Are students depressed?

Last semester, I went through a rough patch that left me emotionally rattled. I was excommunicated by my friends after a rough fallout, and as a result, was left isolated. To my parents, who were coping with my grandmother’s hospitalization, my situation would have seemed trivial; it was anything but. I know how it feels to not have anyone understand your situation; to be abandoned. I know what it feels like to be a university student suffering from depression, just like many others before me, and others to come.

A CBC report published earlier this month revealed that the consumption of antidepressants among university students has soared, and they are now consumed more frequently than birth control. University of Ottawa students, for example, spent about $119,049 on antidepressants last year. This exceeds the total amount spent on skin products, antibiotics, and attention deficit disorder drugs.

It is difficult to pinpoint what led to such escalation in antidepressant prescriptions, which, according to a study done by University of Toronto, have risen consistently by at least 1 per cent every year. Over the past few years, an increased social awareness of mental health has reduced some of the stigma of depression and, as a result, has given more students the opportunity to seek clinical consultations without being judged by their peers.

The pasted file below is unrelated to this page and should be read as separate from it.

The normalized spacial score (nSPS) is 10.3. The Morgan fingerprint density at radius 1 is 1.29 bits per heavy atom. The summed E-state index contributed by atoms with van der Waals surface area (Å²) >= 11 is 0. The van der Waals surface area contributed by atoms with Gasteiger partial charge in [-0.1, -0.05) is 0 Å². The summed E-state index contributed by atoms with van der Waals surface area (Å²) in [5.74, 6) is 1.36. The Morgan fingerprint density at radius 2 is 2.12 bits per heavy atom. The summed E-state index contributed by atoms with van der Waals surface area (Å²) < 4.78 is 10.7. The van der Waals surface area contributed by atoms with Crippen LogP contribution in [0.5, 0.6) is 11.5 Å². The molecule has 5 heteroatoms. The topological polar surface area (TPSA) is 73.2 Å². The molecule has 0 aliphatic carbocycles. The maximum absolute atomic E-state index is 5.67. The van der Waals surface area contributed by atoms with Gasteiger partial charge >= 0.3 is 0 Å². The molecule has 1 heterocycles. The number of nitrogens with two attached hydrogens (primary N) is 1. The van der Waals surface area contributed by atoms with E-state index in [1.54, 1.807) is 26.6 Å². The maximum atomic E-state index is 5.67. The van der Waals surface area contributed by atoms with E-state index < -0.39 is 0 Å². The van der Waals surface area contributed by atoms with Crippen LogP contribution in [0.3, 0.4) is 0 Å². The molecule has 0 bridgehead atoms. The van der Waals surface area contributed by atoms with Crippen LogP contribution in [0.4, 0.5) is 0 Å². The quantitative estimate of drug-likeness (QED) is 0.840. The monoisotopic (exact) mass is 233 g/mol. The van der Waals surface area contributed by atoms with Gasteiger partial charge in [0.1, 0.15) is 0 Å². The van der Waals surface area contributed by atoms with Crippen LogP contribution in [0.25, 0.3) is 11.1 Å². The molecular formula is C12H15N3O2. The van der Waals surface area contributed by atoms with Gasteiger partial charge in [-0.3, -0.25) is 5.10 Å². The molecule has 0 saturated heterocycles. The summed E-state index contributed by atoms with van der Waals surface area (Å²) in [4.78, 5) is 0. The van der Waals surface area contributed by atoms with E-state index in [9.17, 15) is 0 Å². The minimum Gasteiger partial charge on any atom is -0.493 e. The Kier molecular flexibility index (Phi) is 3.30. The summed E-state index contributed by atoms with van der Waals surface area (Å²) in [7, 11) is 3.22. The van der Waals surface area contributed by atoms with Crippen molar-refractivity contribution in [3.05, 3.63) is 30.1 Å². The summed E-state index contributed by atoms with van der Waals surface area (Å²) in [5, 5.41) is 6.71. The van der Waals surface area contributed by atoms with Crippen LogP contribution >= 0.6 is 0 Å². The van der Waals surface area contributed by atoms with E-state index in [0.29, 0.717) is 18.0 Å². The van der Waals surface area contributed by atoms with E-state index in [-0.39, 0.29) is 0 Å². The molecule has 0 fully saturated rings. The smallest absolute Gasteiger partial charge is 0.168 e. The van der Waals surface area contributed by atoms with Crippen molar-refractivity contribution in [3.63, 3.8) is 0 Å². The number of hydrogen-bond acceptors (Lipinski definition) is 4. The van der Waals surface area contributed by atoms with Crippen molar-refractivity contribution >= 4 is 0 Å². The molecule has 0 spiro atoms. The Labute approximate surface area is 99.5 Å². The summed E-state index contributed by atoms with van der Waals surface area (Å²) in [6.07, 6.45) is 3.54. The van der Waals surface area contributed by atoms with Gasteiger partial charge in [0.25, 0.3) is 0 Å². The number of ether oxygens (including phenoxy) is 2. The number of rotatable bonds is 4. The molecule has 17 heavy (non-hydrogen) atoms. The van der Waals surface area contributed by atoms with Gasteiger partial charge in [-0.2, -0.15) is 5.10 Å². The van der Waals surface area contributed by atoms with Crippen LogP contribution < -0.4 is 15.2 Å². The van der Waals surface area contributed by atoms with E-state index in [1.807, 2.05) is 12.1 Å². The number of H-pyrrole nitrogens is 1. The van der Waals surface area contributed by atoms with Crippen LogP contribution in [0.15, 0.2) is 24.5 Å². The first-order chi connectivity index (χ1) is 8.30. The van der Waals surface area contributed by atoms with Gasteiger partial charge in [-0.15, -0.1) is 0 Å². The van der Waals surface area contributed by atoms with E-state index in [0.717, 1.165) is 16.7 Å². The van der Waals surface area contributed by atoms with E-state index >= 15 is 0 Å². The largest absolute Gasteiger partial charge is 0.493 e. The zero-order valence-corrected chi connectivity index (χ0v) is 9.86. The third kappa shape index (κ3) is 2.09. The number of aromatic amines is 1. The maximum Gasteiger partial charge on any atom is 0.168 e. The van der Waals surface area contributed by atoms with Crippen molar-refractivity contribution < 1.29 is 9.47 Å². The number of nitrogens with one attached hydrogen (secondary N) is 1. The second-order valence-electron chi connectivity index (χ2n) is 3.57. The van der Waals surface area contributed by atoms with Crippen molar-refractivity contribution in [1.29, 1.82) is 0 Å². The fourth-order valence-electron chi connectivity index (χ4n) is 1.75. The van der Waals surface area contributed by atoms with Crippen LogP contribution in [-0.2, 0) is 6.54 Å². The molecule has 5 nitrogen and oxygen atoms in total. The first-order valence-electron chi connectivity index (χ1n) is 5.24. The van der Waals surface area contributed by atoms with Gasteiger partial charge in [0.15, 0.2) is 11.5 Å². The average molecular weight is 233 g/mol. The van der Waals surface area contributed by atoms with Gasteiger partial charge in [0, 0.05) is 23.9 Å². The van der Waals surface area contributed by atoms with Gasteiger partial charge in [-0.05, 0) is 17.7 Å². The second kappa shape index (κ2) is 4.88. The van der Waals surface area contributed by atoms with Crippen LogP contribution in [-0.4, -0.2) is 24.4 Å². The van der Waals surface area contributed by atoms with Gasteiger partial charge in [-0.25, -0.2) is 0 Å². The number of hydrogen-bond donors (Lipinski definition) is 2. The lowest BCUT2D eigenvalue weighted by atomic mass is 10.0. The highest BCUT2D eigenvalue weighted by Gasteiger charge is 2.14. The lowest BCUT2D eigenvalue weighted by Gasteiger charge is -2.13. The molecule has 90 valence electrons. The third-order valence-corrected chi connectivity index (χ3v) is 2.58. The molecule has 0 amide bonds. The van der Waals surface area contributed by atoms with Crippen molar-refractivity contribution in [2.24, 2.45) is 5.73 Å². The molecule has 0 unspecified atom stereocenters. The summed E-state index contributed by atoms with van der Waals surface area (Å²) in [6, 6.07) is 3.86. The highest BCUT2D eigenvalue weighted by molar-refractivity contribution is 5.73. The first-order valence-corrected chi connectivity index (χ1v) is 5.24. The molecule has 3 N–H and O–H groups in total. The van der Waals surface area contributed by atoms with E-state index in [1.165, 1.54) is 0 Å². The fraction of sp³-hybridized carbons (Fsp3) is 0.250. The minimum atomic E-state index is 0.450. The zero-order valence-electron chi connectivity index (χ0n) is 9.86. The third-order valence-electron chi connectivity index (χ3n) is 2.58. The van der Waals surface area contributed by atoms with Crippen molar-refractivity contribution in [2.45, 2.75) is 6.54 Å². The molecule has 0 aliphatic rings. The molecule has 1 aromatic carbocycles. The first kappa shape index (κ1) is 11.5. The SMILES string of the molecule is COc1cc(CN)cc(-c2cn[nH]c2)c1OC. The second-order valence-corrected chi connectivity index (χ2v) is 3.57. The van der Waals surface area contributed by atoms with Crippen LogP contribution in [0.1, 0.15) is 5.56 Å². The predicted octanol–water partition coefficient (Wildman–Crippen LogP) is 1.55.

Among a myriad of reasons why many students suffer from depression and turn to antidepressants, the stress imposed by financial burden seemed to be the most common.

According to Ann-Marie Roy, vice president communications at the Student Federation of the University of Ottawa, costly tuition fees force some students to work part-time while juggling their academics. The stress of trying to balance work and academics can take a psychological toll on students. Those who can’t handle it – and are often struggling with depression as a result – look to antidepressants as a concrete solution for their problem.

However, depression does not exclusively target those who are less financially privileged. Murray Sang, director of the Student Academic Success Services at the University of Ottawa, believes that most parents who smother their children, and ‘pamper’ them, leave them at a loss when they are posed the problem of facing life on their own. Sang says, “The transition to university is challenging and students are not prepared with resiliency.” The  result, oftentimes, is depression.

It is important not to consume antidepressants haphazardly based on the assumption that depression is simply a chemical imbalance of neurotransmitters, which can be solved by drug intake. As the benefits and dangers of antidepressants remain inconclusive, students should be informed of potential consequences, such as nausea, insomnia, and digestive problems.